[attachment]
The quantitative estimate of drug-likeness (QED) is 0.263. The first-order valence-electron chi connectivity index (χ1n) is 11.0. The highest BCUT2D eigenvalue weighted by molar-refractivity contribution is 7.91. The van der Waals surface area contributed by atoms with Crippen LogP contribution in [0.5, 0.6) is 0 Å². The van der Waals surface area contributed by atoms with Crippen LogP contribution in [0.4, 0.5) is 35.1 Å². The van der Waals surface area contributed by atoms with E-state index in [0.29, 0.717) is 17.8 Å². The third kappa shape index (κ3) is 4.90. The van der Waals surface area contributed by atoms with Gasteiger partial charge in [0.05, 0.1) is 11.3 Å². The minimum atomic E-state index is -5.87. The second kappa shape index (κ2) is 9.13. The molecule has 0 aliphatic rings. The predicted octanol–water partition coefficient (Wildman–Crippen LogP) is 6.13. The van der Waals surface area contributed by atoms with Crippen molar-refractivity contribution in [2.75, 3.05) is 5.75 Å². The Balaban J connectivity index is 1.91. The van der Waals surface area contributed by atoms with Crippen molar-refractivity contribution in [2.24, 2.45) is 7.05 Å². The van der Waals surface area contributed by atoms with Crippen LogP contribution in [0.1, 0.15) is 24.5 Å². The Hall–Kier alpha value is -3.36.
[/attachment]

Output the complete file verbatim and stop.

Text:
The quantitative estimate of drug-likeness (QED) is 0.263. The first-order valence-electron chi connectivity index (χ1n) is 11.0. The highest BCUT2D eigenvalue weighted by molar-refractivity contribution is 7.91. The van der Waals surface area contributed by atoms with Crippen LogP contribution in [0.5, 0.6) is 0 Å². The van der Waals surface area contributed by atoms with Crippen LogP contribution in [0.4, 0.5) is 35.1 Å². The van der Waals surface area contributed by atoms with E-state index in [0.29, 0.717) is 17.8 Å². The third kappa shape index (κ3) is 4.90. The van der Waals surface area contributed by atoms with Gasteiger partial charge in [0.05, 0.1) is 11.3 Å². The minimum atomic E-state index is -5.87. The second kappa shape index (κ2) is 9.13. The molecule has 0 aliphatic rings. The predicted octanol–water partition coefficient (Wildman–Crippen LogP) is 6.13. The van der Waals surface area contributed by atoms with Crippen molar-refractivity contribution in [2.75, 3.05) is 5.75 Å². The Balaban J connectivity index is 1.91. The van der Waals surface area contributed by atoms with Crippen molar-refractivity contribution in [2.24, 2.45) is 7.05 Å². The van der Waals surface area contributed by atoms with Crippen LogP contribution in [0.1, 0.15) is 24.5 Å². The Hall–Kier alpha value is -3.36.